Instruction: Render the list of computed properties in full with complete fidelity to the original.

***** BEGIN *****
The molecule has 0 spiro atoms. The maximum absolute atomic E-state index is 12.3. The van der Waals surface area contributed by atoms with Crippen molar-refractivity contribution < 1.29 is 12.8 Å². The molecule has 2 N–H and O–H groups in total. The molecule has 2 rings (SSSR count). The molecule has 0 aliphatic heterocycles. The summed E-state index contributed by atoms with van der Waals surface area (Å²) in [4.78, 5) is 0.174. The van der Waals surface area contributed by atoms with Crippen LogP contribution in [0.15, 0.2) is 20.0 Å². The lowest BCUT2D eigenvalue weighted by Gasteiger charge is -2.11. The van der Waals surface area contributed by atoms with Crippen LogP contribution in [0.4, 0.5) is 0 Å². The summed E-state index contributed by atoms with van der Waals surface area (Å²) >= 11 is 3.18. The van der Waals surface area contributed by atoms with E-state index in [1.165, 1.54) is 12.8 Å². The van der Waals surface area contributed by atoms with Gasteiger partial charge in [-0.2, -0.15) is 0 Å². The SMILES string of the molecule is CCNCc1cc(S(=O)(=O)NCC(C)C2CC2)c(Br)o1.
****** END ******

The molecule has 0 spiro atoms. The maximum absolute atomic E-state index is 12.3. The van der Waals surface area contributed by atoms with Crippen molar-refractivity contribution < 1.29 is 12.8 Å². The molecule has 2 N–H and O–H groups in total. The molecule has 2 rings (SSSR count). The molecule has 0 aliphatic heterocycles. The summed E-state index contributed by atoms with van der Waals surface area (Å²) in [4.78, 5) is 0.174. The van der Waals surface area contributed by atoms with Crippen LogP contribution in [0.15, 0.2) is 20.0 Å². The lowest BCUT2D eigenvalue weighted by Gasteiger charge is -2.11. The van der Waals surface area contributed by atoms with Crippen LogP contribution in [0.4, 0.5) is 0 Å². The summed E-state index contributed by atoms with van der Waals surface area (Å²) >= 11 is 3.18. The van der Waals surface area contributed by atoms with E-state index in [1.165, 1.54) is 12.8 Å². The van der Waals surface area contributed by atoms with Gasteiger partial charge in [-0.2, -0.15) is 0 Å². The SMILES string of the molecule is CCNCc1cc(S(=O)(=O)NCC(C)C2CC2)c(Br)o1.